http://mnrailroadcab100.blogspot.com/
 

Lester Breuer


Re: Rio Grande double-sheathed automobile car

BRIAN PAUL EHNI
 

Stunning job. Westerfield needs to do this car in HO.


Thanks!
--

Brian Ehni


On 9/28/19, 6:21 PM, "Richard Scott" <main@RealSTMFC.groups.io on behalf of rlscott5709@gmail.com> wrote:

Here's a photo of my most recent freight car project, an O-scale D&RGW
double-sheathed automobile car. I built it from a Rails Unlimited
resin body, painted it with Polly Scale acrylics, and lettered it with
Protocraft decals. The 200 cars in the Rio Grande's 61200-61399
series were built by the Mount Vernon Car Company in 1925. Most
remained in service into the 1960s, with the final car, 61346, going
off the roster in 1969.


I have other photos of my steam-era freight cars in "Dick Scott's
models," currently on the first page of our photo section.


Dick Scott


Re: Covered Hopper ID

Ed Hawkins
 



On Sep 29, 2019, at 10:05 AM, David via Groups.Io <davidleesnook@...> wrote:

It is no doubt a Carbon Black hopper, any ideas on the owner and reporting marks.  I'm guessing Colombian Carbon Co.  From this angle the car looks like it could be modeled from the F&C kit, and I think this style of hopper was offered by Railshop and Overland.

David,
Columbian Carbon’s reporting marks were CCX. For the referenced 1952 date of the photo, CCX car numbers ranged from 211-307, 95 cars in service as of 1/52. 

They were built in relatively small groups of 10 to 25 cars by ACF from 7-37 to 10-47. CCX 211-262, 52 cars, were originally built for Columbian Gasoline (SCNX 211-262) built 7-37 to 8-39 & transferred to CCX in the first half of 1940. ACF built 45 additional cars for CCX from 10-40 to 10-47. Two cars from original series 211-220 were apparently lost to attrition, one in 1943 & the other in 1949-1950. All of these cars had 3000 cu. ft. capacity.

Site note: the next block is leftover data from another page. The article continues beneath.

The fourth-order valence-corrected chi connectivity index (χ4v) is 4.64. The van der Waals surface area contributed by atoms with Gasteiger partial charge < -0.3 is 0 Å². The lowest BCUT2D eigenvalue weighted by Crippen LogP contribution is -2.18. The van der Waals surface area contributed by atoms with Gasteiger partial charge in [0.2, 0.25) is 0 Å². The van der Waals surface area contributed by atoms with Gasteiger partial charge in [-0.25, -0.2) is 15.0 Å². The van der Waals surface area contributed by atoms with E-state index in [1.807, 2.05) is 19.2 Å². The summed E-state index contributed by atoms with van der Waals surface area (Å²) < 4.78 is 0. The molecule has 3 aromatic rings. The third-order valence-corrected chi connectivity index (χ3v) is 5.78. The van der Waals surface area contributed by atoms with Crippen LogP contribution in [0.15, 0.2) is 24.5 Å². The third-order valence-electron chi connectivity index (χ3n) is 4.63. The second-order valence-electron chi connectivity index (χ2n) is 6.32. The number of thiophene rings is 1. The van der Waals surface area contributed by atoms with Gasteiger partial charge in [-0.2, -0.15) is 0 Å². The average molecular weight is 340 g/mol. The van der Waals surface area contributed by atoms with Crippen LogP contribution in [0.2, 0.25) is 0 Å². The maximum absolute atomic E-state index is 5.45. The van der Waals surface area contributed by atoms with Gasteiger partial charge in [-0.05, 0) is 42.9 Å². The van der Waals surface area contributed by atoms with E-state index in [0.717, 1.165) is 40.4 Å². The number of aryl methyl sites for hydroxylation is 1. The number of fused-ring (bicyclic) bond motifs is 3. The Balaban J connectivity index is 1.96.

ACF builder photos with CCX reporting marks include 270, built 12-40, lot 2107, which was published on page 305, 1946 Car Builders’ Cyclopedia & page 248 of the 1949-1951 CBC. Other builder photos are 285, built 10-41, lot 2250 and 304, built 10-47, lot 3047. Scans of these photos are available from the Barriger National Railroad Library. 

Hope this helps.
Regards,
Ed Hawkins





Re: Covered Hopper ID

Tim O'Connor
 


The car in your photo is a Columbian Carbon ACF hopper of the type offered by the three
different sources - representing the cars before they were all rebuilt to increase their
capacity. There are no models of the rebuilt cars.

Carbon black was produced in factories that burned natural gas and collected the carbon soot.
I've attached a photo from the 2007 Naperville meet of a model of a facility that was built in
west Texas.





On 9/29/2019 11:05 AM, David via Groups.Io wrote:
I'm curious about the covered hopper in the scan attached (hopefully).  Image is on the Santa Fe in Medicine Lodge, KS 1952.

It is no doubt a Carbon Black hopper, any ideas on the owner and reporting marks.  I'm guessing Colombian Carbon Co.  From this angle the car looks like it could be modeled from the F&C kit, and I think this style of hopper was offered by Railshop and Overland.

Seems odd that this car would be on this particular branch line.  The only non-agricultural traffic on this line to my knowledge is gypsum mining and wallboard manufacturing.  There would be petroleum production in this area, but no refineries.  No interchanges with foreign roads on this branch.  Any speculation why this car would be out here?

Photo credit goes to William O Gibson, Medicine Lodge, Kansas 1952.  "Santa Fe Engine Picture Taker" p.21.

Regards,
David Snook
Wichita, KS


Attachments:



--
Tim O'Connor
Sterling, Massachusetts